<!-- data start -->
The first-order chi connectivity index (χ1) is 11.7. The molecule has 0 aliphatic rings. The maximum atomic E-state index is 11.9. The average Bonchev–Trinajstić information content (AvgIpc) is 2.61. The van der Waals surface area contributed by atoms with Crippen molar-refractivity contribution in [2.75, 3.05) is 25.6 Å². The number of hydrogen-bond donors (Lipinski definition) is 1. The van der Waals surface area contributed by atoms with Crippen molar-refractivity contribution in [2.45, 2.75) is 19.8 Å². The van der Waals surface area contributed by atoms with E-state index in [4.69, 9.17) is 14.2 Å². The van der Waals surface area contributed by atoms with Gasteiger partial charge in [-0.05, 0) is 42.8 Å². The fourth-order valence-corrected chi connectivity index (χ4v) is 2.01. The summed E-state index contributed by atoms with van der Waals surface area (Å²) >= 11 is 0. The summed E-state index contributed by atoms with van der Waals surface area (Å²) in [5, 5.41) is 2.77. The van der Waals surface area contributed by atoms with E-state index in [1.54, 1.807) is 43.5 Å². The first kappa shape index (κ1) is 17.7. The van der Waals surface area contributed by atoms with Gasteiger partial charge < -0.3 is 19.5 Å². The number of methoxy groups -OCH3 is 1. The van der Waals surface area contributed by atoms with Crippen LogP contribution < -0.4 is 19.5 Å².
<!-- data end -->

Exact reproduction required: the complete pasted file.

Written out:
The first-order chi connectivity index (χ1) is 11.7. The molecule has 0 aliphatic rings. The maximum atomic E-state index is 11.9. The average Bonchev–Trinajstić information content (AvgIpc) is 2.61. The van der Waals surface area contributed by atoms with Crippen molar-refractivity contribution in [2.75, 3.05) is 25.6 Å². The number of hydrogen-bond donors (Lipinski definition) is 1. The van der Waals surface area contributed by atoms with Crippen molar-refractivity contribution in [2.45, 2.75) is 19.8 Å². The van der Waals surface area contributed by atoms with E-state index in [4.69, 9.17) is 14.2 Å². The van der Waals surface area contributed by atoms with Gasteiger partial charge in [-0.05, 0) is 42.8 Å². The fourth-order valence-corrected chi connectivity index (χ4v) is 2.01. The summed E-state index contributed by atoms with van der Waals surface area (Å²) >= 11 is 0. The summed E-state index contributed by atoms with van der Waals surface area (Å²) in [5, 5.41) is 2.77. The van der Waals surface area contributed by atoms with E-state index in [1.54, 1.807) is 43.5 Å². The first kappa shape index (κ1) is 17.7. The van der Waals surface area contributed by atoms with Gasteiger partial charge < -0.3 is 19.5 Å². The number of methoxy groups -OCH3 is 1. The van der Waals surface area contributed by atoms with Crippen LogP contribution < -0.4 is 19.5 Å².